In recent years, corporate lawyers long accustomed to charging an hourly rate have found themselves facing client demands for discounts, shared risk deals (where fees are based on results), and flat rates. “Clients now treat law firms as they do other suppliers: They make us respond to RFPs, apply rate pressure, and make us compete,” says John Alber, technology partner (the legal industry’s term for a CTO) at the global law firm Bryan Cave.
The move to new and variable financial models made it more difficult to determine which deals were profitable or used the right talent in a cost-effective manner. At the same time, law firms also needed better ways to identify conflicts of interests before assigning attorneys to cases. What was missing was a centralized, global overview of client deals and resources, a shift from the traditional approach of individual lawyers managing their own clients independently.
At Bryan Cave, Alber saw that demand several years ago and began integrating the firm’s multiple information repositories and defining metrics to gauge profitability on an ongoing basis for each client engagement. “We needed to use that information collectively,” he explains.
The ultimate goal was a set of dashboards for managing partners to see how profitable the firm was across its clients – with drill-down to the client and attorney level to make sure deals and billings met goals. Individual attorneys require the same view of their own clients and billings to better manage their engagements, such as getting the right economic mix of paralegal and contract support based on the profitability goals for each engagement and to assess proposed fee structures before committing to them. “Simply looking at fees billed and collected to calculate what percentage of the standard rate you were realizing — the standard approach — was grossly inadequate because it didn’t show you what you needed to do to compete,” Alber says.
So in 2002, he began a multiyear effort. First, he linked the various repositories — such as accounting, attorney skills and rates, timekeeping, and conflict of interest — so that the firm could analyze the cost and return of both clients and attorneys, as well as where appropriate matches could be made for specific cases. Alber also began to develop, with the firm’s partners, the economic model to assess profitability at the case, attorney, client, and overall levels. The effort started with Excel spreadsheets, so various participants could experiment and test the models using a tool they already knew.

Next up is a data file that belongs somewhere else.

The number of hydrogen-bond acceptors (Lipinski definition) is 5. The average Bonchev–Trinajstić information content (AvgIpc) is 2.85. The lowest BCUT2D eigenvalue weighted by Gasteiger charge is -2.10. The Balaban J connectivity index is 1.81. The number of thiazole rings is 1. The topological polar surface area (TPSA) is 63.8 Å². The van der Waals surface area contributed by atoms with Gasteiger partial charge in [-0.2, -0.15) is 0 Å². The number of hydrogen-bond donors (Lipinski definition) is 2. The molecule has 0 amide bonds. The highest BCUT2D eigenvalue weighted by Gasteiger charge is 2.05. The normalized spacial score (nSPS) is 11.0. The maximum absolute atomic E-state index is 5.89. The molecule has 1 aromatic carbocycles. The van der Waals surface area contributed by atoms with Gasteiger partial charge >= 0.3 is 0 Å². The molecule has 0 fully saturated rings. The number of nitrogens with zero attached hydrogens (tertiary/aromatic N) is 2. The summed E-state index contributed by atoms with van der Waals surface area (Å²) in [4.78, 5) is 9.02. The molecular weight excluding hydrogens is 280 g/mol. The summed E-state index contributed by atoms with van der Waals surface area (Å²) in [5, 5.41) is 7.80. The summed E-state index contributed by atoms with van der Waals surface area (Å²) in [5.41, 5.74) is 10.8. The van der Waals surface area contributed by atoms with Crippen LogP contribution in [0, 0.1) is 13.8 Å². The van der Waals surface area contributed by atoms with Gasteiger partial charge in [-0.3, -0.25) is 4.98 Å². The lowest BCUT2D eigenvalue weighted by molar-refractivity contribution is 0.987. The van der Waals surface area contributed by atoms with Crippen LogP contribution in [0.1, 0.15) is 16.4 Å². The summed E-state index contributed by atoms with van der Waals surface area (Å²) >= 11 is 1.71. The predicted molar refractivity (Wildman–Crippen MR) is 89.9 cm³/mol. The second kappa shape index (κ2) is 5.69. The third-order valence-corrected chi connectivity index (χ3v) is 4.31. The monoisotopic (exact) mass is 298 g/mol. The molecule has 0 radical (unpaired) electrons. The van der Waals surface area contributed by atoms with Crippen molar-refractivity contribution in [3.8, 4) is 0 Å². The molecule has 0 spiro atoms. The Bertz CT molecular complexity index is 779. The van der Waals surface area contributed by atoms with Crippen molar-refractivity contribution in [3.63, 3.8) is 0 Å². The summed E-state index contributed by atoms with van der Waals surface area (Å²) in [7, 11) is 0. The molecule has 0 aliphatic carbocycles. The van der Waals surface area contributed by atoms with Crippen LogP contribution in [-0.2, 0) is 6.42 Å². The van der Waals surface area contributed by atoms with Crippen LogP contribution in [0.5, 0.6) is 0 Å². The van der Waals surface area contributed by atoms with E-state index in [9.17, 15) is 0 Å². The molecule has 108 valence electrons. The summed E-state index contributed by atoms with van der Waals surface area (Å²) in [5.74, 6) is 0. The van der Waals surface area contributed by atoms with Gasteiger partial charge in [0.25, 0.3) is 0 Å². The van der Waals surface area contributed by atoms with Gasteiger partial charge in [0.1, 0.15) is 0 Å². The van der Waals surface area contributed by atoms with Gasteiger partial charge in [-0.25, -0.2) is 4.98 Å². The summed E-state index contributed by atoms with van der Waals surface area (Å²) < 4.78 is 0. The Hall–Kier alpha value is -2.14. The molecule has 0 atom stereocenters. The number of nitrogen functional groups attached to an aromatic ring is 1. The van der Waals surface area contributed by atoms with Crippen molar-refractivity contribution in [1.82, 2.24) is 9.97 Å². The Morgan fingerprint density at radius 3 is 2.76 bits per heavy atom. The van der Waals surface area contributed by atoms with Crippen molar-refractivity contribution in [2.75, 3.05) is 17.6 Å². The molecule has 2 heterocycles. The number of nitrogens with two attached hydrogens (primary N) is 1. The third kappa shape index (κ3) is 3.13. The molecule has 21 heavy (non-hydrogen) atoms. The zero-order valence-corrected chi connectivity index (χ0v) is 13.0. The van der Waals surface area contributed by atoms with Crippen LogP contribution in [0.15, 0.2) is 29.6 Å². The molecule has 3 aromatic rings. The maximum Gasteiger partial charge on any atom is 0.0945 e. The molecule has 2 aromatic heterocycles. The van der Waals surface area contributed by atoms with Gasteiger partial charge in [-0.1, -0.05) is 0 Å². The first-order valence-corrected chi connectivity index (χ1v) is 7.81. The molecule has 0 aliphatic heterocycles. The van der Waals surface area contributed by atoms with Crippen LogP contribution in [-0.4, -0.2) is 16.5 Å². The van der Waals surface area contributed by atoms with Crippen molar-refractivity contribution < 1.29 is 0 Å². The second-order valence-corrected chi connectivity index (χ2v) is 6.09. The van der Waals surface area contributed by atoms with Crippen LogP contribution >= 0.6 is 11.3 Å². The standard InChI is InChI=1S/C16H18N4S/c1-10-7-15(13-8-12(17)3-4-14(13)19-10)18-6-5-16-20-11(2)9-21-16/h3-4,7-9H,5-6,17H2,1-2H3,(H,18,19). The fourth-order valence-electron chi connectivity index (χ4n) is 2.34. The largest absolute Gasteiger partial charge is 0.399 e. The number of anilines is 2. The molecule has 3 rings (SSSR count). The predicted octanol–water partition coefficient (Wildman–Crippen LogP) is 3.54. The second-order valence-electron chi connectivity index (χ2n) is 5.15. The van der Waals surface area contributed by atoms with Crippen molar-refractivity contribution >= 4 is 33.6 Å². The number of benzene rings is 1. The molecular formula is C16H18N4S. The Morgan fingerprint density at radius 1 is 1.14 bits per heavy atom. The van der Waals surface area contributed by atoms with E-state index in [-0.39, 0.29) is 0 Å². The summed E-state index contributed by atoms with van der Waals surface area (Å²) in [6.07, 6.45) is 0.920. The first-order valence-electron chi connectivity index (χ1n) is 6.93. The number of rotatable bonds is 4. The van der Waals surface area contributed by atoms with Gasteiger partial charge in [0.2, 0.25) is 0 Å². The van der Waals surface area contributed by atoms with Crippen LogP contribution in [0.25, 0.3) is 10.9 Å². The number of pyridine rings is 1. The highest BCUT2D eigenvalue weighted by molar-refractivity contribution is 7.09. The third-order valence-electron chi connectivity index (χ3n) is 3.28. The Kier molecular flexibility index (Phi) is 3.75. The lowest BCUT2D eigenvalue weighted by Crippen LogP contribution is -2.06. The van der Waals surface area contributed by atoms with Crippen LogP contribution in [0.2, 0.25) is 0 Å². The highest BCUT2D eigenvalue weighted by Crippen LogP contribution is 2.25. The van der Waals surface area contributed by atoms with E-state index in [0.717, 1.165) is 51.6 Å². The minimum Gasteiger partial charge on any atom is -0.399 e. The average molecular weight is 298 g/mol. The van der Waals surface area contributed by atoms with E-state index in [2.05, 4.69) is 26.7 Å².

By 2004, the repositories were linked and the initial economic model was defined. Alber could then build the application base for case-planning and create dashboards to monitor the economics of each case. “We created planning tools to see if engagements would make money in various scenarios,” he says. “We also created analytic tools to see how we were doing against plan.” The effort was completed in 2006.
The result was what Alber had originally championed: “The degree of profitability increased significantly,” he says. Since then, he’s begun an effort to include a dashboard on the diversity of personnel assigned to clients, such as race, gender, and sexual orientation, so clients can ensure that their legal contracting meets their internal diversity goals. “And we’re working on a finely detailed view of what we’re doing, what we’ve done, and what we will do for project management visibility,” Alber says. The goal is transparency with clients, he notes — a competitive advantage compared to more traditional, opaque firms.
But Bryan Cave hasn’t kept these systems entirely proprietary. The firm partnered with Redwood Analytics to commercialize the analytic and reporting system for other law firms. One reason was the royalty revenue, which helps fund the firm’s technology investments. But more important was shifting the continued development and maintenance of the software to another party. “The more products you do yourself, the more burden you have with ongoing maintenance,” he notes.
Once Alber transfers the firm to the commercial version of his software, he plans to focus on creating new modules that provide additional functionality. That way, the company can profit from its basic technology without losing competitive advantage. “By the time our competitors change their culture to use the [commercialized] technology, we’ll be further down the stream,” Alber says.